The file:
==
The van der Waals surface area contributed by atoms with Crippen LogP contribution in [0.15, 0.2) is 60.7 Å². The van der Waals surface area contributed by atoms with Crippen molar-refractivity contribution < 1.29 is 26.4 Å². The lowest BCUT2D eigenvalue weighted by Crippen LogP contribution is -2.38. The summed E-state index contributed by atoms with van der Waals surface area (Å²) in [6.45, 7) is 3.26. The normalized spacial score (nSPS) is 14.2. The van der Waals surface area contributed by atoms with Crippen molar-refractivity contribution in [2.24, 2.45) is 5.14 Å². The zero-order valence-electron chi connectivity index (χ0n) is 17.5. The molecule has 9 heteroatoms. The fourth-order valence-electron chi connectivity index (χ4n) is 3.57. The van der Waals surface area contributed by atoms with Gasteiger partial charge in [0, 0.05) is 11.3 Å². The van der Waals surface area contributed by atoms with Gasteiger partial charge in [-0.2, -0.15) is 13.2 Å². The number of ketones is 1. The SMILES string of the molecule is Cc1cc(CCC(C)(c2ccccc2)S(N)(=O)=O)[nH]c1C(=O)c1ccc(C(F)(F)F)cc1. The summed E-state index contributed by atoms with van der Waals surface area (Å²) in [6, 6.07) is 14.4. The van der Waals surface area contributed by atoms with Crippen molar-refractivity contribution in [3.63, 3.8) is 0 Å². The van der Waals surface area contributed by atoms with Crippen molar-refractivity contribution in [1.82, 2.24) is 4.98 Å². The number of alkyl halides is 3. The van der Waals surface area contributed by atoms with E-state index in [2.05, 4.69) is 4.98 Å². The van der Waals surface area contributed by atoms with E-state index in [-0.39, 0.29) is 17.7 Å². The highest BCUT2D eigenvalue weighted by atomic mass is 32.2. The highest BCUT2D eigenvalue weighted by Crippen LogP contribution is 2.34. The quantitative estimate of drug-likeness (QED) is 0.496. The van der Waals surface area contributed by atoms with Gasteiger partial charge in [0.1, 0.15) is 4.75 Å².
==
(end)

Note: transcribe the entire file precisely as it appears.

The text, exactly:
The van der Waals surface area contributed by atoms with Crippen LogP contribution in [0.15, 0.2) is 60.7 Å². The van der Waals surface area contributed by atoms with Crippen molar-refractivity contribution < 1.29 is 26.4 Å². The lowest BCUT2D eigenvalue weighted by Crippen LogP contribution is -2.38. The summed E-state index contributed by atoms with van der Waals surface area (Å²) in [6.45, 7) is 3.26. The normalized spacial score (nSPS) is 14.2. The van der Waals surface area contributed by atoms with Crippen molar-refractivity contribution in [2.24, 2.45) is 5.14 Å². The zero-order valence-electron chi connectivity index (χ0n) is 17.5. The molecule has 9 heteroatoms. The fourth-order valence-electron chi connectivity index (χ4n) is 3.57. The van der Waals surface area contributed by atoms with Gasteiger partial charge in [0, 0.05) is 11.3 Å². The van der Waals surface area contributed by atoms with Gasteiger partial charge in [-0.2, -0.15) is 13.2 Å². The number of ketones is 1. The SMILES string of the molecule is Cc1cc(CCC(C)(c2ccccc2)S(N)(=O)=O)[nH]c1C(=O)c1ccc(C(F)(F)F)cc1. The summed E-state index contributed by atoms with van der Waals surface area (Å²) in [6, 6.07) is 14.4. The van der Waals surface area contributed by atoms with Crippen molar-refractivity contribution in [3.63, 3.8) is 0 Å². The van der Waals surface area contributed by atoms with Crippen molar-refractivity contribution in [1.82, 2.24) is 4.98 Å². The number of alkyl halides is 3. The van der Waals surface area contributed by atoms with E-state index in [2.05, 4.69) is 4.98 Å². The van der Waals surface area contributed by atoms with E-state index in [-0.39, 0.29) is 17.7 Å². The highest BCUT2D eigenvalue weighted by atomic mass is 32.2. The highest BCUT2D eigenvalue weighted by Crippen LogP contribution is 2.34. The quantitative estimate of drug-likeness (QED) is 0.496. The van der Waals surface area contributed by atoms with Gasteiger partial charge in [0.1, 0.15) is 4.75 Å².